Kansas mourns its lost treasure

Nancy Kassebaum
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The Independent Online
Some politicians, like friends, are only truly appreciated when they're gone. So it will be with Nancy Landon Kassebaum, about to step down after 18 years as the junior Republican Senator from Kansas. Residents of her home state, handing her approval ratings in the mid-80s, have long understood the treasure in their midst. But only now are outsiders beginning to realise why Bob Dole is only the second most popular politician in Kansas.

Kassebaum typifies a threatened species on Capitol Hill, thepragmatic centrist who works with voice lowered and rhetoric restrained, for whom one result is worth a million words, even if that result offends party orthodoxy. She has defended abortion rights, supported gun control, voted with Democrats to impose sanctions on South Africa in 1986 and earned Mr Dole's special disfavour by voting for President Bill Clinton's anti- crime bill two years ago.

Last week may have been her finest, as the Senate passed by 100 votes to nil a healthcare bill to allow people to take their insurance with them when they change jobs, and bar insurance companies from denying coverage to people who have health problems already. Kassebaum, along with Democrat Edward Kennedy of Massachusetts, was its author, a tandem demonstrating that only by compromise are legislative majorities crafted in the United States Senate.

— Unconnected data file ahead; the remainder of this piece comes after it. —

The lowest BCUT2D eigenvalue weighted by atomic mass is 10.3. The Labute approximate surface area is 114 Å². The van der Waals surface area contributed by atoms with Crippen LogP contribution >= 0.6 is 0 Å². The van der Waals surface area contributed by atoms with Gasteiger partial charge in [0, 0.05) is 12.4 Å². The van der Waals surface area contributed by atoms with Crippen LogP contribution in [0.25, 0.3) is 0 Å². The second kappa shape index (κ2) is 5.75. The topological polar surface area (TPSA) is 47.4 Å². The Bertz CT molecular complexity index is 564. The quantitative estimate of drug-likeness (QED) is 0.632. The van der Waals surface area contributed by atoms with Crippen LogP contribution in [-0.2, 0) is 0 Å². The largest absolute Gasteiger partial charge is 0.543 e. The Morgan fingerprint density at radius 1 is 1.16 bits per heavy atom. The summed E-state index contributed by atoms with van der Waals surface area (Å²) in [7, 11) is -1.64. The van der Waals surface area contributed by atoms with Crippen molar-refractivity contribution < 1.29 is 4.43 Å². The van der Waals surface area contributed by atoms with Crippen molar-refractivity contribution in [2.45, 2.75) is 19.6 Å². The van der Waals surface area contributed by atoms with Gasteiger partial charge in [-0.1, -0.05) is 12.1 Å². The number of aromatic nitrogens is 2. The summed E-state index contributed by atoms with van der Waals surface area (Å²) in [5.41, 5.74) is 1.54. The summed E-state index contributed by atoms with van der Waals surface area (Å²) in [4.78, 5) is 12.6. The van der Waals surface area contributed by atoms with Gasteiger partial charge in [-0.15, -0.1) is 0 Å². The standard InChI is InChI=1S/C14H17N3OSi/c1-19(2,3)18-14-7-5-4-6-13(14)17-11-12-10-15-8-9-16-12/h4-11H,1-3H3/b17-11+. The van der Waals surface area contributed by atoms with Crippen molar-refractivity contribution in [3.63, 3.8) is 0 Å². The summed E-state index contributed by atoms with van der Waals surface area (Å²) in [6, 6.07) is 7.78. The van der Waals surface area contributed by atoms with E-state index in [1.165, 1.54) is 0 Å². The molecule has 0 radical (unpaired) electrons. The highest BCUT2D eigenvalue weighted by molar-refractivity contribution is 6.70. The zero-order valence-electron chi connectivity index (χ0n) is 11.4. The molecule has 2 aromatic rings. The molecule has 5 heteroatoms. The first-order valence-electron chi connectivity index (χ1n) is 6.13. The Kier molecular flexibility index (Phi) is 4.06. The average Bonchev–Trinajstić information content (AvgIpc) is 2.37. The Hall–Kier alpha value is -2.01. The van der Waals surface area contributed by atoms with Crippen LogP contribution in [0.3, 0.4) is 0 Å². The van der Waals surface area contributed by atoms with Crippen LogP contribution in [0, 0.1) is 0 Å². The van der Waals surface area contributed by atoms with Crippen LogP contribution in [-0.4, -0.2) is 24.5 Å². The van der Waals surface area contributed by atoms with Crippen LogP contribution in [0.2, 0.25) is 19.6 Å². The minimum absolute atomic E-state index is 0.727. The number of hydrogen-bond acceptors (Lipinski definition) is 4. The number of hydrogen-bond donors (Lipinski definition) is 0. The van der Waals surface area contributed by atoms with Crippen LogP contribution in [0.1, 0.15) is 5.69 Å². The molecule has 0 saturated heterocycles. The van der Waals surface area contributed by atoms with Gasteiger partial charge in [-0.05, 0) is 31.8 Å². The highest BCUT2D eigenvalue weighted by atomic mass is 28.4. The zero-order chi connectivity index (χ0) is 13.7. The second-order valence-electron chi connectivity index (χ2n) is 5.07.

The Kassebaum/Kennedy bill must still overcome many hurdles. But if enacted it could provide medical coverage for half of the 40 million Americans currently without insurance - the largest extension of health care since Medicare and Medicaid became law three decades ago. Not bad for an unassuming lady who at first seems less a steely legislator than a wise and comforting village postmistress from a bygone English age.

Politics is in the Kassebaum blood. Her father, Kansas Governor Alf Landon, was Franklin Roosevelt's Republican opponent in 1936. But Kassebaum did not enter politics until 1972, when she was 40 years old. Six years later she was elected to the Senate. Even so, she acknowledges with a grin: "I'm probably still not in the club."

In her time in Washington, the rules have changed, and in Kassebaum's view, not for the better. "Politics has become a spectator sport," she said in a typically graceful departure speech last 21 November.

Her departure may makethings worse. A dozen Senators are retiring this year, mostly moderates, as exasperated as Kassebaum by the institution they have served. And h er seat could easily pass to the strident Christian conservatives who now control the Republican political machine in Kansas.

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